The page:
Saturday, December 17, 2011

Decisions, decisions, decisions

Genealogy research comes with a lot of decisions to make. Some are simple, which line or branch of the tree do you pursue at the moment, which do you hold off on till more records become available online. Do you rely on a database you find online because some of the dates, places and names match what you already have or do you dig more to actually confirm that what the database contains is at least somewhat accurate.

Then there are the more difficult decisions regarding genealogy, even though they go along with those listed above they take more thought. Like when I found information that could POSSIBLY take some of my maternal lines back another generation or two but if I were to add the information to my tree and I come to find out later that the information is inaccurate or completely off as far as connecting to what I already have, removing it will be a chore that I definitely won't enjoy in the least.

And there begs the question (or more than one), is the information I found accurate enough that adding it to my tree would benefit not only my research but also others that may find a connection to the line? Do I add the information to my genealogy program or just to what I have in the binders in the hopes that I can find more evidence it fits? And in the case of one of my paternal lines, do I actually SKIP a generation and put 'unknown' as the names for BOTH parents and then add the grandparents because that information is known. Skipping an entire generation is something genealogists don't like to do because doing it can come back to bite you later on, especially if it turns out the 'grandparents' are wrong, which would then mean those 'unknown' parents are also wrong.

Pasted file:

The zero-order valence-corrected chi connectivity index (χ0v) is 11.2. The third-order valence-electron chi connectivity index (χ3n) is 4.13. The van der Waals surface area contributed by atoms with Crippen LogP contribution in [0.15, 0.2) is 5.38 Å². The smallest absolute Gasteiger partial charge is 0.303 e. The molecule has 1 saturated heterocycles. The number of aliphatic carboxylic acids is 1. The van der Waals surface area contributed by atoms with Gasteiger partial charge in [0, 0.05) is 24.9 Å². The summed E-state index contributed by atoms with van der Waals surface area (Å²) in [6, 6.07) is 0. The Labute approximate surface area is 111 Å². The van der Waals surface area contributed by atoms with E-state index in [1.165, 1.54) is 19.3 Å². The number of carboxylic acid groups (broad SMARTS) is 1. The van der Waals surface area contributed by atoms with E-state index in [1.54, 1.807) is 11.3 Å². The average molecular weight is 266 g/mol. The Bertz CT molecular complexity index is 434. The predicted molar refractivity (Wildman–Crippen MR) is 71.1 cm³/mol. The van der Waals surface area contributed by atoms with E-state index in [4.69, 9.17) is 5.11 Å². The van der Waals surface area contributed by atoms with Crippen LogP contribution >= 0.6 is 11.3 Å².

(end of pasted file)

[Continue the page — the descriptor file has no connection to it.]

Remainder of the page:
So if any of the above questions are ones you are dealing with right now good luck in making those decisions. I wish I could give you advice on what to do, but the decisions are going to be different for each researcher.

CSI had an episode on this week that involved the murder of a genealogist. It was one of the more interesting episodes I've seen in a long time, because another genealogist was helping one of the CSI's solve the case by literally doing research on the suspect's family. I recall her saying something that I've said on the blog more than once 'Use your gut, what's it say?' Genealogists have to go by what their instincts are telling them because in the end that might be all you have to work with.

Instincts are important for any detective but especially a genealogist doing research, so if you find information that could take one of your lines back one, two or even three generations but still aren't sure if you should add and/or include this information in your family tree, all I can say is go with your instincts.

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